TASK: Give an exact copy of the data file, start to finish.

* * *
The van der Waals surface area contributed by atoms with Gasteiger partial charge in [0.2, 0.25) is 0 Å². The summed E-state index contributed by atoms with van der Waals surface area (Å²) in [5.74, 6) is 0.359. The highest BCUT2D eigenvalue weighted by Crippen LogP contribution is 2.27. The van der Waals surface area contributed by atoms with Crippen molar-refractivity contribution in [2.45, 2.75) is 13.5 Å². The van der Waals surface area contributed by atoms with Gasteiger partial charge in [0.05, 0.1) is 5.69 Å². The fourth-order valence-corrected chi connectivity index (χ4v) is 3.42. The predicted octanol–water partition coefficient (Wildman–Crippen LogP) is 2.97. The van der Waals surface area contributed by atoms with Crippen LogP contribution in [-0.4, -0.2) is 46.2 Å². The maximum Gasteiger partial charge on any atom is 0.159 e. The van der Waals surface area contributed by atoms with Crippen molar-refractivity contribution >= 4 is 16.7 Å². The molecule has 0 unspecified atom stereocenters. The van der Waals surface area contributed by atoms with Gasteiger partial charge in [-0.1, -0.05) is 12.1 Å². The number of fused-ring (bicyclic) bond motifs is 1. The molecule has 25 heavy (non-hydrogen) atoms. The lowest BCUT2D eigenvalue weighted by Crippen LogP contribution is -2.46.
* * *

The van der Waals surface area contributed by atoms with Gasteiger partial charge in [0.2, 0.25) is 0 Å². The summed E-state index contributed by atoms with van der Waals surface area (Å²) in [5.74, 6) is 0.359. The highest BCUT2D eigenvalue weighted by Crippen LogP contribution is 2.27. The van der Waals surface area contributed by atoms with Crippen molar-refractivity contribution in [2.45, 2.75) is 13.5 Å². The van der Waals surface area contributed by atoms with Gasteiger partial charge in [0.05, 0.1) is 5.69 Å². The fourth-order valence-corrected chi connectivity index (χ4v) is 3.42. The predicted octanol–water partition coefficient (Wildman–Crippen LogP) is 2.97. The van der Waals surface area contributed by atoms with Crippen LogP contribution in [-0.4, -0.2) is 46.2 Å². The maximum Gasteiger partial charge on any atom is 0.159 e. The van der Waals surface area contributed by atoms with Crippen molar-refractivity contribution >= 4 is 16.7 Å². The molecule has 0 unspecified atom stereocenters. The van der Waals surface area contributed by atoms with Gasteiger partial charge in [-0.1, -0.05) is 12.1 Å². The number of fused-ring (bicyclic) bond motifs is 1. The molecule has 25 heavy (non-hydrogen) atoms. The lowest BCUT2D eigenvalue weighted by Crippen LogP contribution is -2.46.